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Titolo:
Comparison of the effects of sleep deprivation, alcohol and obstructive sleep apnoea (OSA) on simulated steering performance
Autore:
Hack, MA; Choi, SJ; Vijayapalan, P; Davies, RJO; Stradling, JR;
Indirizzi:
Oxford Radcliffe Trust, Oxford Ctr Resp Med, Oxford OX3 7LJ, England Oxford Radcliffe Trust Oxford England OX3 7LJ d, Oxford OX3 7LJ, England
Titolo Testata:
RESPIRATORY MEDICINE
fascicolo: 7, volume: 95, anno: 2001,
pagine: 594 - 601
SICI:
0954-6111(200107)95:7<594:COTEOS>2.0.ZU;2-4
Fonte:
ISI
Lingua:
ENG
Soggetto:
POSITIVE AIRWAY PRESSURE; PULSE TRANSIT-TIME; ACCIDENTS INVOLVING PATIENTS; PROSPECTIVE PARALLEL TRIAL; AUTOMOBILE ACCIDENTS; APNEA SYNDROME; NASAL CPAP; DRIVING PERFORMANCE; RESPIRATORY EVENTS; DAYTIME SLEEPINESS;
Keywords:
obstructive sleep apnoea; driving; automobile accidents; steering simulation; sleep deprivation; alcohol;
Tipo documento:
Article
Natura:
Periodico
Settore Disciplinare:
Clinical Medicine
Life Sciences
Citazioni:
34
Recensione:
Indirizzi per estratti:
Indirizzo: Stradling, JR Oxford Radcliffe Trust, Oxford Ctr Resp Med, Churchill Campus, Oxford OX3 7LJ, England Oxford Radcliffe Trust Churchill Campus Oxford England OX3 7LJ
Citazione:
M.A. Hack et al., "Comparison of the effects of sleep deprivation, alcohol and obstructive sleep apnoea (OSA) on simulated steering performance", RESP MED, 95(7), 2001, pp. 594-601

Abstract

Patients with obstructive sleep apnoea (OSA) are reported to have an increased risk of road traffic accidents. This study examines the nature of the impairment during simulated steering in patients with OSA, compared to normal subjects following; either sleep deprivation or alcohol ingestion. Twenty-six patients with OSA and 12 normal subjects, either deprived of one night's sleep or following alcohol ingestion [mean (sD) alcohol blood level 71.6 mg dl(-1) (19.6)], performed a simulated steering task for a total of 90 min. Performance was measured using the tendency to wander (SD), deterioration across the task, number of 'off-road' events and the reaction time to peripheral events. Control data for OSA, sleep deprivation and alcoholwere obtained following treatment with nasal continuous positive airway pressure (nCPAP), after a normal night of sleep, and following no; alcohol, respectively. Patients with untreated OSA, and sleep-deprived or alcohol-intoxicated normal subjects performed significantly less well, compared to their respective controls (P<0.01 for all tests), with untreated OSA lying between that ofalcohol intoxication and sleep deprivation. Alcohol impaired steering error equally throughout the whole drive, whilst sleep deprivation caused progressive deterioration through the drive, but not initially. Untreated OSA was more like sleep deprivation than alcohol, although there was a wide spread of data. This suggests that,the driving impairment in patients with OSA is more compatible with sleep deprivation or fragmentation as the cause, rather than abnormal cognitive or motor skills.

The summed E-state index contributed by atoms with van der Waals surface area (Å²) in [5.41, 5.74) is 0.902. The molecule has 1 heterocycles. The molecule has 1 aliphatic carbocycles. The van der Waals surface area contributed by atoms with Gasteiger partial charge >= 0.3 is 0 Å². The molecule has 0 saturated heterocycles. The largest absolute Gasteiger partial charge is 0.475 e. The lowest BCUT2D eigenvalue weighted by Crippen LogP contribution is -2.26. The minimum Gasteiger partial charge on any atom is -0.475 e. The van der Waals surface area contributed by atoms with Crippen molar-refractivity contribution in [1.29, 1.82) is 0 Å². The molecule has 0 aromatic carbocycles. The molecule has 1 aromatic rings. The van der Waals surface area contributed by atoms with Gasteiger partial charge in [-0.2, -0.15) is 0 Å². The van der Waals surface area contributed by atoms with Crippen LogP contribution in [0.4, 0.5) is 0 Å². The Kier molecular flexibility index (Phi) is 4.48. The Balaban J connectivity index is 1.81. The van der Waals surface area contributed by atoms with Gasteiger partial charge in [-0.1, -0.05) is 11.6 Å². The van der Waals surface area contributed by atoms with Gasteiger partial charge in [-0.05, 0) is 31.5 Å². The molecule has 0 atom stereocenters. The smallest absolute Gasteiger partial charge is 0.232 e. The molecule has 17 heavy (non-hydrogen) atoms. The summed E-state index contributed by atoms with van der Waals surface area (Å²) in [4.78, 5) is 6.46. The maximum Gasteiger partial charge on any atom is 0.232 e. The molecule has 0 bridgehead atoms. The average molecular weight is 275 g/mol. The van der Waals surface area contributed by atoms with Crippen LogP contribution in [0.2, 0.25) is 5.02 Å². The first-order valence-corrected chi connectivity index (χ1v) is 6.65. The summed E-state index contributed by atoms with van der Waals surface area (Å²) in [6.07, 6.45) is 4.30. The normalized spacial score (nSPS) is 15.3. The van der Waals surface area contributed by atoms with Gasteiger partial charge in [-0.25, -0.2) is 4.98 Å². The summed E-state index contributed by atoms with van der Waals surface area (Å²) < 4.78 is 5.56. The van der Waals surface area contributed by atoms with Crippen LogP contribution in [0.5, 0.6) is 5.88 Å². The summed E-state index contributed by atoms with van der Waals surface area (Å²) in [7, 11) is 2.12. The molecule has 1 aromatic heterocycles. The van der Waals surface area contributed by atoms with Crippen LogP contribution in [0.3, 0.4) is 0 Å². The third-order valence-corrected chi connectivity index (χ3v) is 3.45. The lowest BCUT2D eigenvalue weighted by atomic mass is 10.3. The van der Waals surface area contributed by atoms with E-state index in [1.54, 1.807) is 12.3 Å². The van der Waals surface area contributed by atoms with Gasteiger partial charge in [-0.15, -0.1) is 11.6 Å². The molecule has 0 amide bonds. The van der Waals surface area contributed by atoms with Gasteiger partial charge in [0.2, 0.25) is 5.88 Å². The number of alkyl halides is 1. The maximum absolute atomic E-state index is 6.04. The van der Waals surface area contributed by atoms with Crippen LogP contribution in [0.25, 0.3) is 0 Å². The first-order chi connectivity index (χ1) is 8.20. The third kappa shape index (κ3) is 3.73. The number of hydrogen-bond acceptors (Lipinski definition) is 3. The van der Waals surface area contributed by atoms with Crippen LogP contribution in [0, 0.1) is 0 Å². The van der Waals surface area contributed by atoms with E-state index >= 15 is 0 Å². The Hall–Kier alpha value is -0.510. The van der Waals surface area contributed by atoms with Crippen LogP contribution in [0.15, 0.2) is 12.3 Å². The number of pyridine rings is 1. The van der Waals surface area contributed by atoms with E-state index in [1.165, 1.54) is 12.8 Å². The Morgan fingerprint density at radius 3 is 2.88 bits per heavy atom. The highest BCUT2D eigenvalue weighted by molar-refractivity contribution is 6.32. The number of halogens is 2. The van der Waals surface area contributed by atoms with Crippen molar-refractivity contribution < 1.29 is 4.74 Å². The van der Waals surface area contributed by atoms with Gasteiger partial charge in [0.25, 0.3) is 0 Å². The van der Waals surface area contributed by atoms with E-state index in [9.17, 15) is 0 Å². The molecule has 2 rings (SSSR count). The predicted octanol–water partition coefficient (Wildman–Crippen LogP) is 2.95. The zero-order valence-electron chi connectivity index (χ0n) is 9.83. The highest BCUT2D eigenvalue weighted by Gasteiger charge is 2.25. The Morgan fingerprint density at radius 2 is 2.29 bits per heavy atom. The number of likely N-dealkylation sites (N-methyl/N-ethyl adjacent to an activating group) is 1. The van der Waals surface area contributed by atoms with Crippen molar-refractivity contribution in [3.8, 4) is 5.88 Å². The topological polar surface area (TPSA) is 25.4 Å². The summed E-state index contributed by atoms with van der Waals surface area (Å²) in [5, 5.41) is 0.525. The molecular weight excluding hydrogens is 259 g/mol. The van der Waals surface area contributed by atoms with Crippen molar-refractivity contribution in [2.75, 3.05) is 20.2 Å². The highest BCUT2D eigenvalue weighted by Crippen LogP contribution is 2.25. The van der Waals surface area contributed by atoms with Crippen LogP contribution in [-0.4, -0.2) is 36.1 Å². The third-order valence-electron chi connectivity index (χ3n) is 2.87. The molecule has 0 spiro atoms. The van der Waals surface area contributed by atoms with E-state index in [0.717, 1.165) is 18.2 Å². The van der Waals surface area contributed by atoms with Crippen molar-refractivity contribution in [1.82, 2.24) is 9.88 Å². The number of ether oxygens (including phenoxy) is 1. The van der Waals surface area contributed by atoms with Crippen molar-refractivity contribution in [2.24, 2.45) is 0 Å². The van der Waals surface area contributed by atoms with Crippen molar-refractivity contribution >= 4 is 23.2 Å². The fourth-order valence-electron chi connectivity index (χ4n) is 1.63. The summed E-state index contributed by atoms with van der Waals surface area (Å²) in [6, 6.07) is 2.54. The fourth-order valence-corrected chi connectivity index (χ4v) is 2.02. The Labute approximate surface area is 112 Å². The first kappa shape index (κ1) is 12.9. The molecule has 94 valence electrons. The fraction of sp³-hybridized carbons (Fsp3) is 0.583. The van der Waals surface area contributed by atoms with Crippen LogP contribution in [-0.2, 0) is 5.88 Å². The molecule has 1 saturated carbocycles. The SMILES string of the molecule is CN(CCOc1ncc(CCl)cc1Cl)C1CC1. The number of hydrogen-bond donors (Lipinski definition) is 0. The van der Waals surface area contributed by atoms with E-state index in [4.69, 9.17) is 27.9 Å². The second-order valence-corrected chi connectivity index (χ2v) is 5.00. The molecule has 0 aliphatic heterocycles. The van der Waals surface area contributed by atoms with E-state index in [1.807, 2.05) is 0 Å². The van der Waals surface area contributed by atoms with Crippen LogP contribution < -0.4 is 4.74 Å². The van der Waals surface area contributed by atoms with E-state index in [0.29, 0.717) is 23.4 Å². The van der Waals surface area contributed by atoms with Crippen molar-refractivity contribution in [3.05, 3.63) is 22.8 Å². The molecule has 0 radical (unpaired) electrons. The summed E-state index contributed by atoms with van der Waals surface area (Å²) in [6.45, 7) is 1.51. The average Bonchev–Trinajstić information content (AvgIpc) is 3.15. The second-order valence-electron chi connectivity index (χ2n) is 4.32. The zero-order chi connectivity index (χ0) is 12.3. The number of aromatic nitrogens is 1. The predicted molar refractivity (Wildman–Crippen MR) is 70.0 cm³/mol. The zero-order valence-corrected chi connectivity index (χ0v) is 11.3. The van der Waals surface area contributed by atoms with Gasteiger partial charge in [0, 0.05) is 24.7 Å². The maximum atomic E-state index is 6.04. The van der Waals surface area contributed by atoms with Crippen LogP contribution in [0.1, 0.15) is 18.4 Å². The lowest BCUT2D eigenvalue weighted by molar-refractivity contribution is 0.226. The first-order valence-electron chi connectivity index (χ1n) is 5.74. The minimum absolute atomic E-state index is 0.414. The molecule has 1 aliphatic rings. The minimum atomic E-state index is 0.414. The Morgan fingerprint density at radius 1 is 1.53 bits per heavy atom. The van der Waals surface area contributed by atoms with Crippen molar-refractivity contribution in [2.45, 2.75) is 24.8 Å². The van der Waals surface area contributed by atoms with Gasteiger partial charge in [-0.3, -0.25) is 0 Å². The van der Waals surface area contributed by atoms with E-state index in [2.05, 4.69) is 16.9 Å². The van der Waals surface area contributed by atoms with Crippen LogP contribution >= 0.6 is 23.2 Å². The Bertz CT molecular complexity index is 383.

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Documento generato il 23/09/20 alle ore 06:41:41